(Karl B. DeBlaker/Associated Press) Steve Oleksy battles with Carolina forward Jeff Skinner for positioning in Thursday’s game.


Two weeks ago, when Steve Oleksy signed a three-year deal with the Capitals and was recalled from the American Hockey League’s Hershey Bears, no one saw his success in the NHL coming. Not even Oleksy himself.

He recorded four points, including his first NHL goal, in his first four contests, and Thursday night he surprised the Capitals once more. Facing the Hurricanes at PNC Arena in Raleigh, just his sixth NHL game, Oleksy stepped up to skate a game-high 27 minutes and 55 seconds for Washington when it found itself down to only five defensemen when Tomas Kundratek was forced to leave the game with an injury.

That is a daunting workload for a veteran NHL defenseman, let alone a 27-year-old who just emerged on the scene. But it’s a challenge Oleksy’s worked his entire life for.

“I felt great,” Oleksy said. “As a hockey player you prepare for that you never know what’s going to happen in the course of 60 minutes you know I train, I’m ready to play as much as I possibly can. It helps to get into the game you feel a lot more part of it.”

Coach Adam Oates praised the efforts of all five defensemen who finished the game, most of whom were forced to cope without a full complement of blue liners for the second time in four games. But he singled out Oleksy’s night as “incredible”.

To truly realize how far Oleksy has come in his development this season one needs to first consider that when Oates arrived in Hershey to serve as co-coach during the lockout, the Michigan native was sitting out as a healthy scratch.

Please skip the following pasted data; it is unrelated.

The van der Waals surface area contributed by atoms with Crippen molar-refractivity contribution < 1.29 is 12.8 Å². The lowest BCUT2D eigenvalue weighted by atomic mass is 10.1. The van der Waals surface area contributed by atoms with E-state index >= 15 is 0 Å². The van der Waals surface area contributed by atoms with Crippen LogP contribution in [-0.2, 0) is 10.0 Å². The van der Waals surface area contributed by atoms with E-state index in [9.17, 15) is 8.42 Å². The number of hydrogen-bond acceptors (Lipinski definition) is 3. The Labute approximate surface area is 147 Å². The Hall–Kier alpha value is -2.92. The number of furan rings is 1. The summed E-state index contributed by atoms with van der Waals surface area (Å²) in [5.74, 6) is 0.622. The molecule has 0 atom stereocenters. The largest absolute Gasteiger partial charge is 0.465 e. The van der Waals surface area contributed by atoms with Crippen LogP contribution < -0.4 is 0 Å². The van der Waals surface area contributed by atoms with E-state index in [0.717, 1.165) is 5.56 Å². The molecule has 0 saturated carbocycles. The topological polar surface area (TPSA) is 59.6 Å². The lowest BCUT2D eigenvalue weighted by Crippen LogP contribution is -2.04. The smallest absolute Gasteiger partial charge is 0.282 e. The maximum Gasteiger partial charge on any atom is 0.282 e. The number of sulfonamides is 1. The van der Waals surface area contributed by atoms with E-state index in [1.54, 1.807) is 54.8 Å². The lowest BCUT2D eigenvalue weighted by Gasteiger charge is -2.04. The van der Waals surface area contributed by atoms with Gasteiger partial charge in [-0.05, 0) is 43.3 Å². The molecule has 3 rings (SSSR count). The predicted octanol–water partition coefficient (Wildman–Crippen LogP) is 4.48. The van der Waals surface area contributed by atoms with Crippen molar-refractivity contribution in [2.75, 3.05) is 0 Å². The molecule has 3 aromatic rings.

Oates admitted that even he didn’t know that Oleksy was capable of the type of steady performance he put forth in Carolina. In addition to the sheer volume of minutes, Oleksy blocked four shots and dished out two hits.

“Good for him, really good for him. When we were in Hershey with Calle [Johansson] and Troy Mann down there, he was a sponge,” Oates said. “He wasn’t even in our opening lineup down there. And where he’s come to and the minutes he plays, the decisions he’s making out there, handling the physical play and the speed, he’s done great.”

Washington signed Oleksy and recalled him on March 4 largely because Oates wanted to have a balanced blue line and the team was short a right-handed shot. Considered a tough-guy in the AHL, he posted 151 penalty minutes for the Bears, but Oates made it clear from the start that he needed Oleksy to focus on playing not dropping the gloves.

In his six games, Oleksy has fought only once. He pounded Hurricanes forward Drayson Bowman Tuesday and what was the only real source of inspiration to the capacity crowd at Verizon Center that night. While it’s an element to his game, his ability to step into the lineup and help fill the void as injuries continue to pile up on the blue line is a more significant one.

Oates never expected to be relying on Oleksy as much as he is now.

“I don’t think anybody did,” he said.